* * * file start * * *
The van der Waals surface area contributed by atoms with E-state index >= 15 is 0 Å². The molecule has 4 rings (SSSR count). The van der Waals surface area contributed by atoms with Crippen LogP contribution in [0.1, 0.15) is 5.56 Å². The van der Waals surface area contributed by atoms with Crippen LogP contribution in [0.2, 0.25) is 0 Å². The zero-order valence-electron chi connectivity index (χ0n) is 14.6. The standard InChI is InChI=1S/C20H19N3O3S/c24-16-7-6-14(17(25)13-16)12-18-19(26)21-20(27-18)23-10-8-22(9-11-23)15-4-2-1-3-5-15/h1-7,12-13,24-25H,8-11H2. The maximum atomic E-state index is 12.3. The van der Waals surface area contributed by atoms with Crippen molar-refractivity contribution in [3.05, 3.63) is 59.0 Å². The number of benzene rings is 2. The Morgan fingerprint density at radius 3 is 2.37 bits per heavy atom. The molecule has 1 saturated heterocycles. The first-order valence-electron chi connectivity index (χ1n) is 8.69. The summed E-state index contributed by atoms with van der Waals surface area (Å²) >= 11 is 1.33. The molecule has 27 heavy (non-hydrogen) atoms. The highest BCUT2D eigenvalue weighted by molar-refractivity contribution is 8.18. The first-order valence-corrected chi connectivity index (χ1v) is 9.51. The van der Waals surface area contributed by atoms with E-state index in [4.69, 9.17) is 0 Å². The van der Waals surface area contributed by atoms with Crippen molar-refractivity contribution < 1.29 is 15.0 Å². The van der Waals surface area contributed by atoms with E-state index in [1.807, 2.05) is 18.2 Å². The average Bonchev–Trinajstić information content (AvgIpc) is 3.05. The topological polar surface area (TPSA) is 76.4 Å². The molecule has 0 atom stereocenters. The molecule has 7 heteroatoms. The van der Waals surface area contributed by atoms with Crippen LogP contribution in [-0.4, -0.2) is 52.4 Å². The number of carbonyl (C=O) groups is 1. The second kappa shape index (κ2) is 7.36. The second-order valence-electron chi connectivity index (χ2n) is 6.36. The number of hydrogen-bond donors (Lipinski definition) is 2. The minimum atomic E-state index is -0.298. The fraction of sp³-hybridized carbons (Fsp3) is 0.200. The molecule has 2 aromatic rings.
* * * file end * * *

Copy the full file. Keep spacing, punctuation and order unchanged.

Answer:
The van der Waals surface area contributed by atoms with E-state index >= 15 is 0 Å². The molecule has 4 rings (SSSR count). The van der Waals surface area contributed by atoms with Crippen LogP contribution in [0.1, 0.15) is 5.56 Å². The van der Waals surface area contributed by atoms with Crippen LogP contribution in [0.2, 0.25) is 0 Å². The zero-order valence-electron chi connectivity index (χ0n) is 14.6. The standard InChI is InChI=1S/C20H19N3O3S/c24-16-7-6-14(17(25)13-16)12-18-19(26)21-20(27-18)23-10-8-22(9-11-23)15-4-2-1-3-5-15/h1-7,12-13,24-25H,8-11H2. The maximum atomic E-state index is 12.3. The van der Waals surface area contributed by atoms with Crippen molar-refractivity contribution in [3.05, 3.63) is 59.0 Å². The number of benzene rings is 2. The Morgan fingerprint density at radius 3 is 2.37 bits per heavy atom. The molecule has 1 saturated heterocycles. The first-order valence-electron chi connectivity index (χ1n) is 8.69. The summed E-state index contributed by atoms with van der Waals surface area (Å²) >= 11 is 1.33. The molecule has 27 heavy (non-hydrogen) atoms. The highest BCUT2D eigenvalue weighted by molar-refractivity contribution is 8.18. The first-order valence-corrected chi connectivity index (χ1v) is 9.51. The van der Waals surface area contributed by atoms with E-state index in [4.69, 9.17) is 0 Å². The van der Waals surface area contributed by atoms with Crippen molar-refractivity contribution < 1.29 is 15.0 Å². The van der Waals surface area contributed by atoms with E-state index in [1.807, 2.05) is 18.2 Å². The average Bonchev–Trinajstić information content (AvgIpc) is 3.05. The topological polar surface area (TPSA) is 76.4 Å². The molecule has 0 atom stereocenters. The molecule has 7 heteroatoms. The van der Waals surface area contributed by atoms with Crippen LogP contribution in [-0.4, -0.2) is 52.4 Å². The number of carbonyl (C=O) groups is 1. The second kappa shape index (κ2) is 7.36. The second-order valence-electron chi connectivity index (χ2n) is 6.36. The number of hydrogen-bond donors (Lipinski definition) is 2. The minimum atomic E-state index is -0.298. The fraction of sp³-hybridized carbons (Fsp3) is 0.200. The molecule has 2 aromatic rings.